If you have been charged with reckless driving, for texting or any other reason, contact experienced traffic attorney, William Falik. He can help.
Although thirty-five states and the District of Columbia already have bans on texting by all drivers operating motor vehicles, Florida is not one of them according to the Governors Highway Safety Association. The Florida Legislature has been generally opposed to anti-texting bills on the basis that it would be an unnecessary government intrusion into people’s lives.
“There are already laws on the books that make it illegal to drive unsafely,” said Jim Harper, director of information policy studies for the libertarian Cato Institute. Florida has a “reckless driving” law which arguably covers texting while driving if done recklessly.
On the other hand, victims of car crashes caused by texting drivers see it differently. The federal government says a texting driver is 23 times more likely to crash than one not texting, while AAA puts the figure at six times.
However, texting bans haven’t had an effect on the number of accidents in other states. A 2010 study by the Highway Loss Data Institute said crashes didn’t decrease in states that banned texting by drivers, and in fact found that reported collisions went up slightly. One theory for the increase is that the bans actually make things worse by causing drivers, knowing it’s illegal, to move their phones down and out of sight when they text, thus taking their eyes further away from their driving.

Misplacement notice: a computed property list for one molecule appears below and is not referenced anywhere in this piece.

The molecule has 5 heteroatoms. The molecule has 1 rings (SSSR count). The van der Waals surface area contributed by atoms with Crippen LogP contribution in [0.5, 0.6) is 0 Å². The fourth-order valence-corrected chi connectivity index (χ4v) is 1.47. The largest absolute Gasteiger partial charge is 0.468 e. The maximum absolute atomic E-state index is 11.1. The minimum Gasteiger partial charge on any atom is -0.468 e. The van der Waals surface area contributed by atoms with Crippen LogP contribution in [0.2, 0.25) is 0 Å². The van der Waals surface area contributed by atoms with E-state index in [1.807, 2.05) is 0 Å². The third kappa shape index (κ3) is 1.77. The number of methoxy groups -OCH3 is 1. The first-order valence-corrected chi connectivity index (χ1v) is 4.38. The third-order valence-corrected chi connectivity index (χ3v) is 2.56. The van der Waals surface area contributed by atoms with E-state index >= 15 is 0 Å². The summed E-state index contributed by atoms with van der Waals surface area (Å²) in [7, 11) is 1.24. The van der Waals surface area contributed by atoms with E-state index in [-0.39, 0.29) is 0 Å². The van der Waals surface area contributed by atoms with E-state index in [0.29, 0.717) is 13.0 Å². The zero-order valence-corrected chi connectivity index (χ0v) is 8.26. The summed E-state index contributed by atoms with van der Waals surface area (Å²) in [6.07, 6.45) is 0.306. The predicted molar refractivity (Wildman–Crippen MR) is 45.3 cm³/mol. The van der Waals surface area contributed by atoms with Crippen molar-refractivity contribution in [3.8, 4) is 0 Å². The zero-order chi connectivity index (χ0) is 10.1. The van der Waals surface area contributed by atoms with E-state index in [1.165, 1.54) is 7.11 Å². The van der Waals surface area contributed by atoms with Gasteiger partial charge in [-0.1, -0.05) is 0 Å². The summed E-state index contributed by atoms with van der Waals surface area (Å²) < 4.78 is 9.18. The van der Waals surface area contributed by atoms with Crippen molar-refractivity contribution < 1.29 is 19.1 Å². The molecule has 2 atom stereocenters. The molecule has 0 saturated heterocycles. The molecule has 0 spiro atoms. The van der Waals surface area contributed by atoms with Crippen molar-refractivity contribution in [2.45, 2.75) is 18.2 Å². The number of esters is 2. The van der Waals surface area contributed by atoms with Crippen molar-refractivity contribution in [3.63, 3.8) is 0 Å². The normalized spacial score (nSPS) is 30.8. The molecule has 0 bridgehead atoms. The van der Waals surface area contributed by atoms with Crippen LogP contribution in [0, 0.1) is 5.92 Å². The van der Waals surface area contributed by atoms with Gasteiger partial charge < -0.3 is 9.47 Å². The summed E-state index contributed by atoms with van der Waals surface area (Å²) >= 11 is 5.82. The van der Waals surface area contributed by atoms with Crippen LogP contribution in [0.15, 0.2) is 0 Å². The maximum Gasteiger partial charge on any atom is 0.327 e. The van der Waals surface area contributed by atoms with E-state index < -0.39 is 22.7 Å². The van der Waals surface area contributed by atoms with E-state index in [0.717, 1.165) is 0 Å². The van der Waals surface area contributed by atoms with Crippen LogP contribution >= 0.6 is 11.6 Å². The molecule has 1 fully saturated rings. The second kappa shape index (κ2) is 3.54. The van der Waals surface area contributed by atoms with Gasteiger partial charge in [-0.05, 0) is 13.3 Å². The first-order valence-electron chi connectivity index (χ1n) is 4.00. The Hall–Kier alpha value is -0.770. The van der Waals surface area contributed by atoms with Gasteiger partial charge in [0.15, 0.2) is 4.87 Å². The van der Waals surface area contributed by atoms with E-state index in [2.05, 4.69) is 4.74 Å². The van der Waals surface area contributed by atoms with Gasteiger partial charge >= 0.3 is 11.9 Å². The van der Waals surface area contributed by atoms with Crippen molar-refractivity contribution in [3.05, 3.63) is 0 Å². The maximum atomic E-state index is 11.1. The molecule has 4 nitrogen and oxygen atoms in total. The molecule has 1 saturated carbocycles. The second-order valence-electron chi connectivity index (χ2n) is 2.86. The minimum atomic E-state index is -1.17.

Both sides of the anti-texting debate agree the real danger is “distracted driving.”
The Florida Driver’s Handbook lists “driving while calling, answering, talking or texting on a mobile phone” as bad habits that drivers should break. But the handbook also lists “driving when ill, upset or angry” and “driving while eating and drinking.”
Nonetheless, one in seven drivers have admitted to reading or sending a text message while driving. The figures are even higher for 16- and 17-year-old drivers.
Bills currently pending in the Florida legislature would make texting subject to secondary enforcement, meaning police could cite drivers for it only if they had been pulled over for another violation such as speeding. A first violation would be a $30 fine; a second violation within five years would be $60. Further, if texting resulted in a crash, the driver would be assessed six points — 12 points within a year leads to a 30-day driver’s license suspension. Points also lead to increased insurance rates.
A spokeswoman for Republican Gov. Rick Scott, who usually pushes for limited government and less regulation, says he hasn’t taken a position on a ban.